SANTA CRUZ, Calif. One holdup with statistical timing analysis has been generating the models that support it, but that situation may ease this week. Startup Altos Design Automation Inc. will roll out Variety, which it claims is a fast statistical library characterization tool, and is making it available to the Silicon Integration Initiative (Si2) for use in a pivotal library standards effort.
Statistical timing analysis, which accounts for process variations and reports statistical distributions, is an increasingly important technology for IC design at 65 nanometers and below. One problem, however, has been the difficulty of characterizing statistical libraries. Another is the lack of a standard statistical library format, a problem that Si2 is addressing through its Open Modeling Coalition (OMC).
Altos claims to have new technology, which it first announced last July, that speeds library characterization by an order of magnitude (see July 3, 2006, page 1). Last year the company introduced Liberate, a characterization tool for traditional, static timing analysis. This week Altos is fulfilling its original promise by rolling out Variety, which applies the same technology to statistical libraries.
"Statistical timing has great potential, but to enable that potential, you need models," said Altos CEO Jim McCanny. "Variety allows you to generate models accurately and efficiently. We think we can generate statistical models in about the same time that people take to generate traditional [static] models today."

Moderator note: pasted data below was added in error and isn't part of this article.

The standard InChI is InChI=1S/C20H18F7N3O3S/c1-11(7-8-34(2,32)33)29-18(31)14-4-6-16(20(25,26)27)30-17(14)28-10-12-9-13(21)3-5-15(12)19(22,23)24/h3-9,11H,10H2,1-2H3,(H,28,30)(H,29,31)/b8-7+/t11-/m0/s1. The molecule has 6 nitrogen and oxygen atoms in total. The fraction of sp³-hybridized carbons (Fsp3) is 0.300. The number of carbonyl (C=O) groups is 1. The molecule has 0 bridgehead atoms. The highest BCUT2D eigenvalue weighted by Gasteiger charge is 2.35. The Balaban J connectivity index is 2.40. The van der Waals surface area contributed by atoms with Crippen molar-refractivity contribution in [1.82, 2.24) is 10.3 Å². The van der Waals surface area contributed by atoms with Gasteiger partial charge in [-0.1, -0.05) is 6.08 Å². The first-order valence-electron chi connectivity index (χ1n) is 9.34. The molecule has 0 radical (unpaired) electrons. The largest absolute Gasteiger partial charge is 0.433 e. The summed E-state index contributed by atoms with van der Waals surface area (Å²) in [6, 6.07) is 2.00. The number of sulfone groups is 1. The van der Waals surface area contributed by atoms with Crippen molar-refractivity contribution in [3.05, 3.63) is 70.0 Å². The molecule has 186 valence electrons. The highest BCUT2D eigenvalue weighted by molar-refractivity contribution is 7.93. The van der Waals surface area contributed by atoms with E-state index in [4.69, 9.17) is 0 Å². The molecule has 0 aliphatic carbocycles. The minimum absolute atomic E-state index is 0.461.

That's a bold claim, given the extra work it takes to generate statistical models. First, McCanny noted, statistical libraries track variations over multiple parameters, and second, random variations require an analysis of every transistor in a cell. It's not uncommon, he said, for statistical models to take 20 or even 50 times longer to generate than static models. "We break this barrier enough so that people can start looking at putting statistical analysis in their flows," he said.
Meanwhile, Altos has donated a copy of Variety to the OMC's statistical timing working group. Oscar Siguenza, director at Virage Logic and chair of the working group, said it will be used to help create a "reference flow" for statistical characterization and modeling. This will help the working group meet its goal of coming up with a draft statistical library format standard by April, he said.
"What we are intending to do is a proof of concept for the techniques that vendors will productize," Siguenza said. Variety, he said, "would be the characterization engine for generating the formats that are needed." While statistical timing analysis providers have their own characterization tools--including OMC working group members Cadence Design Systems, Extreme DA and Magma Design Automation--Variety has the advantage of being "relatively agnostic when it comes to different tool flows out there," Siguenza said.
Altos has a strong interest in seeing the OMC succeed. Because there's no standard statistical library format today, Altos must work individually with each statistical timing provider to ensure Variety will work with that vendor's tool. As such, Altos is currently working with Cadence, Extreme DA and Synopsys. Those relationships are both cooperative and competitive, however, because all the vendors have their own library tools.